LinuxDevices.com Archive Index (1999-2012) | 2013-current at LinuxGizmos.com | About  
Follow LinuxGizmos:
Twitter Google+ Facebook RSS feed

Die-shrunk 3D telematics chip runs Linux at 600 MHz

Jan 30, 2006 — by LinuxDevices Staff — from the LinuxDevices Archive
Share this: Tweet about this on TwitterGoogle+Share on FacebookShare on LinkedInShare on RedditPin on Pinterest

Renesas plans in May to sample a SuperH-based SoC (system-on-chip) that will clock to 600MHz. The fastest SuperH processor ever, the SH7785 will integrate an SH-4A superscalar CPU core, FPU (floating point unit), LCD controller, and PCI interface. It targets car infotainment devices with 3D displays, and other multimedia applications.


Sony's 3D
NV-XYZ

(Click to enlarge)

The new SH7785 chip target applications requiring powerful processing and 2D/3D graphics, such as in-car navigation systems that present real-time 3D views based on location, speed, and direction of motion (Sony's Linux-based NV-XYZ, shown at right, for instance).

Renesas says the new SH7785 will be the fastest chip ever based on a SuperH core, out-performing Renesas's currently shipping CIS (car infotainment system) chip, the SH7780, by 50 percent, while still running application software such as Linux kernels and applications originally built for the SH7780. The SH7785 will also feature a footprint of just 19 square millimeters — about 20 percent smaller than the SH7780, according to Renesas.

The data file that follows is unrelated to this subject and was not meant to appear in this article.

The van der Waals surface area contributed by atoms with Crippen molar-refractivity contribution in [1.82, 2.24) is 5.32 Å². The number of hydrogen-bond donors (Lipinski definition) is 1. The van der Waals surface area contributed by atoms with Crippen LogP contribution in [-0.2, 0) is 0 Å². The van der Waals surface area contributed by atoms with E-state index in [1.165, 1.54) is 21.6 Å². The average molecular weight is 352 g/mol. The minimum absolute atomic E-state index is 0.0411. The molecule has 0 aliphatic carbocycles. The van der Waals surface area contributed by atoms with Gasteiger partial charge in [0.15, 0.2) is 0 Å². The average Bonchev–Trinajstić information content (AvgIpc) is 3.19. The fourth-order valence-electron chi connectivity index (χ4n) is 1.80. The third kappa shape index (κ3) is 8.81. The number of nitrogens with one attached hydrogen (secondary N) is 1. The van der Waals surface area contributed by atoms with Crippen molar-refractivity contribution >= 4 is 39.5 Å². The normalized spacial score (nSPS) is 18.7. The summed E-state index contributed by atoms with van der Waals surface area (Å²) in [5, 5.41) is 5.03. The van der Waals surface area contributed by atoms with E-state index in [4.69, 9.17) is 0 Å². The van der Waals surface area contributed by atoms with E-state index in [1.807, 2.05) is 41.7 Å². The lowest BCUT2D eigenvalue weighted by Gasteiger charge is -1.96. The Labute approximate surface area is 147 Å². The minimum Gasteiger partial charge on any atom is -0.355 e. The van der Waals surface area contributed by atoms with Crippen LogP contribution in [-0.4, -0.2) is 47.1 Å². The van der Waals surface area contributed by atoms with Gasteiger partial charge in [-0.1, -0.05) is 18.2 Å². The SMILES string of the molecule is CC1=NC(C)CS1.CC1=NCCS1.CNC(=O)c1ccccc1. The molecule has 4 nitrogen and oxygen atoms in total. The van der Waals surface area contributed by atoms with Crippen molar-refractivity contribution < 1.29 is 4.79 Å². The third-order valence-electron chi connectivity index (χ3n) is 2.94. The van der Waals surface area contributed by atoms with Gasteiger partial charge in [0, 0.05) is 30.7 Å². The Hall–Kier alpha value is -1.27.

The SH7785 is based on the same SH-4A core introduced with the SH7780. The core integrates on-chip cache and RAM, along with an FPU. It is expected to deliver about one GIPS (giga-instruction per second, or 109 instructions per second). Additionally, the onboard FPU is expected to deliver 4.2 GFLOPS (giga floating-point operations per second), Renesas says.


The SH7785 features an integrated LCD panel controller supporting resolutions up to SVGA (800×600), and up to 262K display colors. The controller can superimpose multiple display layers, including three SVGA (800×600) layers, four WVGA (800×480) layers, or six 480 x 234 layers. Other features include transparency processing, and overwriting of text information during streaming video playback.

The SH7785 also features a dedicated 32-bit, 300MHz external memory bus, supporting DDR2-SDRAM at data transfer rates of up to 2.4 GB per second, Renesas claims.

Additional interfaces and claimed features include:

  • Hardware data translation accelerator
    • Provides high-speed execution of motion compensation, and color data format conversion during video playback
    • Allows the SH7785 to render and display video without an additional video coprocessor
  • PCI bus controller
    • Supports inexpensive PC peripherals
    • Supports PCI-based off-chip graphics chipsets with 3D acceleration
  • DMA (direct memory access) controller
  • IRQ controller
  • Watchdog timer
  • Various serial interfaces
  • Interface for connection to an audio codec chip
  • On-chip debugging interface
    • Real-time debugging up to 600MHz
    • Available with an E10A-USB on-chip debugging emulator and tools
    • An “E200F” full-spec emulator compatible with SSTL18 trace interface is planned

Availability

The SH7785 is expected to sample in May, in a 19mm x 19mm optionally lead-free BGA (ball-grid array) with a price of $60.74.


 
This article was originally published on LinuxDevices and has been donated to the open source community by QuinStreet Inc. Please visit LinuxToday.com for up-to-date news and articles about Linux and open source.

(advertise here)


Comments are closed.